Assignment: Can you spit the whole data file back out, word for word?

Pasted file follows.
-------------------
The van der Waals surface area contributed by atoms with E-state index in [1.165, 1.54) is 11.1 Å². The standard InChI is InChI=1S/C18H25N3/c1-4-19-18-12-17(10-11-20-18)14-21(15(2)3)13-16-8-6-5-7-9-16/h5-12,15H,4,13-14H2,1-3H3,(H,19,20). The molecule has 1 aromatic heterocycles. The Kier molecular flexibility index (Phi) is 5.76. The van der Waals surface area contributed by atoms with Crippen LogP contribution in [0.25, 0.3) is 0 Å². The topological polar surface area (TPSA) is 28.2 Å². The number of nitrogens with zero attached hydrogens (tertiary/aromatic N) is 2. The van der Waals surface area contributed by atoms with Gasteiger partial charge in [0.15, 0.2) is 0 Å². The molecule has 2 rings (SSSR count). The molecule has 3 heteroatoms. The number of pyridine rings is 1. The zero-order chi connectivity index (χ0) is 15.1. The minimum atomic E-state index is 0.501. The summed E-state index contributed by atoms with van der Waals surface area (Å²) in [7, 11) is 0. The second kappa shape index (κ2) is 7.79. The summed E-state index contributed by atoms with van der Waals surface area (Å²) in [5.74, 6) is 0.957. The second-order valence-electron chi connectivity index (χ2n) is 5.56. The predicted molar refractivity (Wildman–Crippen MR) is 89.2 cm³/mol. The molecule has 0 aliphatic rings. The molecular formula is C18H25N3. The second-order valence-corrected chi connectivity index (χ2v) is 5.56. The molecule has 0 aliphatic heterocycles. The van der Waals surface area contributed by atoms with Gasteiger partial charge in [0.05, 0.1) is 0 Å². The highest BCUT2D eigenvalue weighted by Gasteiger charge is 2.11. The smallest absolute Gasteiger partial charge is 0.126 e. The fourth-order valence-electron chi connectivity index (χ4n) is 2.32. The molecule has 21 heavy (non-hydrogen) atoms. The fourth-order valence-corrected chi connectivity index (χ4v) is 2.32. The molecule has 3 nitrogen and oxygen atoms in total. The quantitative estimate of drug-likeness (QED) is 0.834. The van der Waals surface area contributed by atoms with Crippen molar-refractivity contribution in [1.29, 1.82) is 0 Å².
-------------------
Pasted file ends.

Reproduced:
The van der Waals surface area contributed by atoms with E-state index in [1.165, 1.54) is 11.1 Å². The standard InChI is InChI=1S/C18H25N3/c1-4-19-18-12-17(10-11-20-18)14-21(15(2)3)13-16-8-6-5-7-9-16/h5-12,15H,4,13-14H2,1-3H3,(H,19,20). The molecule has 1 aromatic heterocycles. The Kier molecular flexibility index (Phi) is 5.76. The van der Waals surface area contributed by atoms with Crippen LogP contribution in [0.25, 0.3) is 0 Å². The topological polar surface area (TPSA) is 28.2 Å². The number of nitrogens with zero attached hydrogens (tertiary/aromatic N) is 2. The van der Waals surface area contributed by atoms with Gasteiger partial charge in [0.15, 0.2) is 0 Å². The molecule has 2 rings (SSSR count). The molecule has 3 heteroatoms. The number of pyridine rings is 1. The zero-order chi connectivity index (χ0) is 15.1. The minimum atomic E-state index is 0.501. The summed E-state index contributed by atoms with van der Waals surface area (Å²) in [7, 11) is 0. The second kappa shape index (κ2) is 7.79. The summed E-state index contributed by atoms with van der Waals surface area (Å²) in [5.74, 6) is 0.957. The second-order valence-electron chi connectivity index (χ2n) is 5.56. The predicted molar refractivity (Wildman–Crippen MR) is 89.2 cm³/mol. The molecule has 0 aliphatic rings. The molecular formula is C18H25N3. The second-order valence-corrected chi connectivity index (χ2v) is 5.56. The molecule has 0 aliphatic heterocycles. The van der Waals surface area contributed by atoms with Gasteiger partial charge in [0.05, 0.1) is 0 Å². The highest BCUT2D eigenvalue weighted by Gasteiger charge is 2.11. The smallest absolute Gasteiger partial charge is 0.126 e. The fourth-order valence-electron chi connectivity index (χ4n) is 2.32. The molecule has 21 heavy (non-hydrogen) atoms. The fourth-order valence-corrected chi connectivity index (χ4v) is 2.32. The molecule has 3 nitrogen and oxygen atoms in total. The quantitative estimate of drug-likeness (QED) is 0.834. The van der Waals surface area contributed by atoms with Crippen molar-refractivity contribution in [1.29, 1.82) is 0 Å².